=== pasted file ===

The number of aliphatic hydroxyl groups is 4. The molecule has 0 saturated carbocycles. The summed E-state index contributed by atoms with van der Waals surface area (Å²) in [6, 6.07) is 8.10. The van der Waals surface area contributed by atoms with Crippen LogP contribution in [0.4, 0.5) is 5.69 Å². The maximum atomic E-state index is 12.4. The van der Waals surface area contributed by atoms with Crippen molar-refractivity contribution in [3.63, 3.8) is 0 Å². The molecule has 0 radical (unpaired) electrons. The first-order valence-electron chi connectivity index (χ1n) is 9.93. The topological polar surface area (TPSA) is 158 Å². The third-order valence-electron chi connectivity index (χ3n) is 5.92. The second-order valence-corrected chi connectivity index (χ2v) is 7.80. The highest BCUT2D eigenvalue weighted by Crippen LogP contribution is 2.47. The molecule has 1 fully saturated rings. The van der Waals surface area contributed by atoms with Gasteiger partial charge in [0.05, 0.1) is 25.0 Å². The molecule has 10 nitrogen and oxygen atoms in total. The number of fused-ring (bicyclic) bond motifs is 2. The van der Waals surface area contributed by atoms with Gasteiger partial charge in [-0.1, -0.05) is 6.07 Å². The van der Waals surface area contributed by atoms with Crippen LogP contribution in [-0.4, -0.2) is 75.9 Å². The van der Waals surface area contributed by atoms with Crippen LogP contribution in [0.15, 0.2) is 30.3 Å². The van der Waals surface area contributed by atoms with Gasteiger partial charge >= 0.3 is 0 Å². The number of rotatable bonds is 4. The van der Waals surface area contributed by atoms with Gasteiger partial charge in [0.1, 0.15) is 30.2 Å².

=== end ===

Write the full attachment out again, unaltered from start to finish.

The number of aliphatic hydroxyl groups is 4. The molecule has 0 saturated carbocycles. The summed E-state index contributed by atoms with van der Waals surface area (Å²) in [6, 6.07) is 8.10. The van der Waals surface area contributed by atoms with Crippen LogP contribution in [0.4, 0.5) is 5.69 Å². The maximum atomic E-state index is 12.4. The van der Waals surface area contributed by atoms with Crippen molar-refractivity contribution in [3.63, 3.8) is 0 Å². The molecule has 0 radical (unpaired) electrons. The first-order valence-electron chi connectivity index (χ1n) is 9.93. The topological polar surface area (TPSA) is 158 Å². The third-order valence-electron chi connectivity index (χ3n) is 5.92. The second-order valence-corrected chi connectivity index (χ2v) is 7.80. The highest BCUT2D eigenvalue weighted by Crippen LogP contribution is 2.47. The molecule has 1 fully saturated rings. The van der Waals surface area contributed by atoms with Gasteiger partial charge in [0.05, 0.1) is 25.0 Å². The molecule has 10 nitrogen and oxygen atoms in total. The number of fused-ring (bicyclic) bond motifs is 2. The van der Waals surface area contributed by atoms with Gasteiger partial charge in [-0.1, -0.05) is 6.07 Å². The van der Waals surface area contributed by atoms with Crippen LogP contribution in [-0.4, -0.2) is 75.9 Å². The van der Waals surface area contributed by atoms with Crippen LogP contribution in [0.15, 0.2) is 30.3 Å². The van der Waals surface area contributed by atoms with Gasteiger partial charge >= 0.3 is 0 Å². The number of rotatable bonds is 4. The van der Waals surface area contributed by atoms with Gasteiger partial charge in [0.1, 0.15) is 30.2 Å².